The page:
The new issue of The Review of Network Economics has a pile of articles on payment networks. The last “A Puzzle of Card Payment Pricing: Why Are Merchants Still Accepting Card Payments?” (Abstract)of which takes a run at the question of how loyal the merchants are to these networks by looking into the puzzle of why they haven’t been dropping out of the networks in droves given the rapidly rising prices.
The number plotted on that graph is the price charged by the network to clear a transaction thru the network. It’s set by the network operators. This market is sufficently concentrated that those operators can signal to each other and as you can see their prices move in lock step. The only dip on the chart was do to a court case where two of the networks were accused of abusing their market power.
That chart does not show the prices merchants and consumers, the two sides of this network, actually pay since there are usually a number of intermediaries between them and that clearing house. When you add in those fees the question becomes yet more puzzling. It’s not just price that makes this an interesting question. Presumably Moore’s law and his friends have cause the cost of these networks to drop precipitously.
Clearly these merchants are extremely locked-in (or loyal if prefer that framing). These networks have accumulated a lot of market power.
I frame this up as a question of competition between various currency systems. In particular a competition between private currency systems run for the benefit of the currency system operator v.s. state run systems run for the benefit of those who govern the state. The question the paper is trying to puzzle out an answer to is actually asking the question why do merchants not abandon the private systems in preference for the state run systems? The short answer, at least in the US, is that the state run system isn’t even a player in the game anymore – i.e. it doesn’t compete. The second chart shows that in other regulatory environments the state has used it’s power to limit the power of the private systems to tax the system.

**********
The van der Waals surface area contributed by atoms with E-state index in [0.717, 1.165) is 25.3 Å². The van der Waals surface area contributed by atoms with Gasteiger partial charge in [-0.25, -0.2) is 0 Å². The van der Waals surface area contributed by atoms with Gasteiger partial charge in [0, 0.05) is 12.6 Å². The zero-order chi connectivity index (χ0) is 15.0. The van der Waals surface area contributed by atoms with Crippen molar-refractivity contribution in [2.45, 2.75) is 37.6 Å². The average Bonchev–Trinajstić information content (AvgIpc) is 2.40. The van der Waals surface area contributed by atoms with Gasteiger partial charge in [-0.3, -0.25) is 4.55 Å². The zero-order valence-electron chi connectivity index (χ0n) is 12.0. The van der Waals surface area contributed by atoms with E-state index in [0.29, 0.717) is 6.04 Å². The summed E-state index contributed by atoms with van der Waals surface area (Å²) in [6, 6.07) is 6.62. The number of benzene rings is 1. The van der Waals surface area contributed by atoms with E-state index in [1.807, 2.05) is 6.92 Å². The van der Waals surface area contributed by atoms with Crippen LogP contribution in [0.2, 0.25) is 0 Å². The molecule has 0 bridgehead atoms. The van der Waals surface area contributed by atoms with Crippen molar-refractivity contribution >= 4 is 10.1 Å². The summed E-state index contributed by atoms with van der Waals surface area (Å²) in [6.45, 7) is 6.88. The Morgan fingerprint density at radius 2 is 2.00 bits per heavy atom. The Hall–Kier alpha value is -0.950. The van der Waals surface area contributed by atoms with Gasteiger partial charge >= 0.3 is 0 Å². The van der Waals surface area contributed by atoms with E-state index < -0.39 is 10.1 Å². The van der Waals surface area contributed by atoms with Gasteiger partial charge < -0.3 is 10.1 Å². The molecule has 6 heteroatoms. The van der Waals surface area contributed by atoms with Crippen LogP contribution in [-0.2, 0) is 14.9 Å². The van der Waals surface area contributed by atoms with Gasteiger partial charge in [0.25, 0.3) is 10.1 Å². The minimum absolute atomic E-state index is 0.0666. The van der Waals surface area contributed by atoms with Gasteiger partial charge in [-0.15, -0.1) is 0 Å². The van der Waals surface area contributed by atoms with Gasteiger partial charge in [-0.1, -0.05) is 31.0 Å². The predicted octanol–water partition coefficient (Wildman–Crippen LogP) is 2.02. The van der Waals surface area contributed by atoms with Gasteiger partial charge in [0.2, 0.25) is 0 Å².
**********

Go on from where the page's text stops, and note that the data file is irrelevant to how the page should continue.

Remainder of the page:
Both the private and state run currency systems have complex governance systems. An merchant or consumer (either individually or in groups) has a lot of options for how to negotate with these systems. Consider a consortium of giant merchants. They could go to Washington and lobby for more regulation so assure that the falling costs are passed thru which would increase their sales. They could go to the courts, as they did when some of the fees dropped in the first chart, and argue that market power is being abused. They could go, and i assume they do, to their banks and demand price breaks.
There are lots of different ways the reduced costs can be passed thru to the different players. Not suprisingly when the costs drop the first player to grab them are those closest to the place where the costs are falling – i.e. hub operator.